Unsurprisingly, we found the sharpest differences between the parties on the issue of abortion. In the spring of 2023, we asked respondents what kind of abortion law they think North Carolina should implement now that the US Supreme Court has ruled that abortion is up to each state. Respondents could choose between expanding access to abortion beyond what is Roe vs. Wade (1973), maintaining current North Carolina law that allows abortions up to 20 weeks, making abortion illegal after 15 weeks, limiting abortion except in a few very specific circumstances, or making it outright illegal in all cases. The above figure shows that Democrats overwhelmingly favored the first two options, while Republicans vastly preferred the last two options. Once again, the Unaffiliated were somewhere among the supporters, though the majority were closer to the Democrats than the Republicans.

Finally, we look at the legalization of marijuana. At least a third of all groups said that both medical and recreational marijuana should be legalized, and there is not a point of difference between Republicans and Democrats in this response. Another 21-25% of those polled said that only medical marijuana should be legalized, and only 3% more Republicans prefer this option. The biggest difference on this question was whether to keep the current North Carolina law, which only authorizes CBD, but the difference was still only 6%.

These results complicate the answer as to whether or not we see ideological polarization in North Carolina. We found large differences between groups on Medicaid expansion and abortion, but negligible differences on marijuana legalization. Perhaps marijuana, after being legalized in several states, has come out of the “culture wars” and is less controversial today than it was in the past?

The big picture of polarization

Despite Rep. Greene’s assertion that there must be a national divorce due to increasing and insurmountable polarization, we find that the differences between Democrats and Republicans appear to remain constant. There is no doubt that voters affiliated with these two parties see each other very negatively and that on key issues of the culture war, such as abortion, political preferences differ greatly. However, in other issues the differences are much smaller.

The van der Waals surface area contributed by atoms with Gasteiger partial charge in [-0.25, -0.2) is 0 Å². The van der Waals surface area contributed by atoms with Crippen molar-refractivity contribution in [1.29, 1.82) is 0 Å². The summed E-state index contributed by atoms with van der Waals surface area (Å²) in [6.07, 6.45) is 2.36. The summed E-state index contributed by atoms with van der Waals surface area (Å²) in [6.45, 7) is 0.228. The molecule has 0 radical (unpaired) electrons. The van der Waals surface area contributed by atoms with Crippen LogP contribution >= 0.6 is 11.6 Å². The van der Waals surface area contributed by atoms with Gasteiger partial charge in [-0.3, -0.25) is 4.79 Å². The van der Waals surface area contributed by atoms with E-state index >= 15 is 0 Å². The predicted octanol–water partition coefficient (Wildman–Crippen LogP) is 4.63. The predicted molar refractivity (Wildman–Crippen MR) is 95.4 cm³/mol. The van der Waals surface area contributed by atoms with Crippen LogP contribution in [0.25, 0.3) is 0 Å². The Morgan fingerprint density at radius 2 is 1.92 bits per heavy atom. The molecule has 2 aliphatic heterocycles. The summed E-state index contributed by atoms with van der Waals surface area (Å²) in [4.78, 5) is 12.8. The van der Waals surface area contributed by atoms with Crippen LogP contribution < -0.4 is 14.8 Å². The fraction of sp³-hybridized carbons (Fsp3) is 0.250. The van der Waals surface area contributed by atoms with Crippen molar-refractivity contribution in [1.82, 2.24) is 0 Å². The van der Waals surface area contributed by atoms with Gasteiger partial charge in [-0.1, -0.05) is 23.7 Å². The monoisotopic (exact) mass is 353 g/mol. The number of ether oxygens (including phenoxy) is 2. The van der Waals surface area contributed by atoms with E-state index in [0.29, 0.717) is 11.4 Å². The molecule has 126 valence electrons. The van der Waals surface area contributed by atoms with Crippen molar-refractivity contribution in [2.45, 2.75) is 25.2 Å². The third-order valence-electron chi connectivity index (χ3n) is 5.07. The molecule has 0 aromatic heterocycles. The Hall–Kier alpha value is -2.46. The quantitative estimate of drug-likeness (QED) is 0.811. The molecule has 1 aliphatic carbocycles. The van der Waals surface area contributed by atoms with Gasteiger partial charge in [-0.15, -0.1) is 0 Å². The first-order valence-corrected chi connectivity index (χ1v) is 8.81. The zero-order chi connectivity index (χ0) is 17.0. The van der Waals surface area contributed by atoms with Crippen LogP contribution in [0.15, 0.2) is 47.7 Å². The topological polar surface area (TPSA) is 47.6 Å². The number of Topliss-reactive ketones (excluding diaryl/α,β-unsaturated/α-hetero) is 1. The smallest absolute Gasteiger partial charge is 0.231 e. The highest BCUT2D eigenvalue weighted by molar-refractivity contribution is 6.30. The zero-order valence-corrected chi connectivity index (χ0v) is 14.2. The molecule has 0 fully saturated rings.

Furthermore, we found that the ideological differences between Democrats and Republicans were significantly smaller, overall, than their perceptions of polarization in general or of the other party in particular. Overall, more than 70 percent of North Carolinians believe the country is more divided than in the past. Additionally, more than 50 percent of Republicans consider the Democratic Party to be “more extreme” and more than 50 percent of Democrats consider the Republican Party to be “more extreme.”

However, the differences between Democrats and Republicans on even the most divisive issue, abortion, were minor. For example, a plurality of Republicans favored keeping abortion legal up to 15 weeks. This suggests that the polarization is more related to identity than to problems, and it is very difficult to find a middle ground on identity.

Dr. Whitney Ross Manzo is an associate professor of political science at Meredith College and assistant director of the Meredith Poll. she tweets on @whitneymnz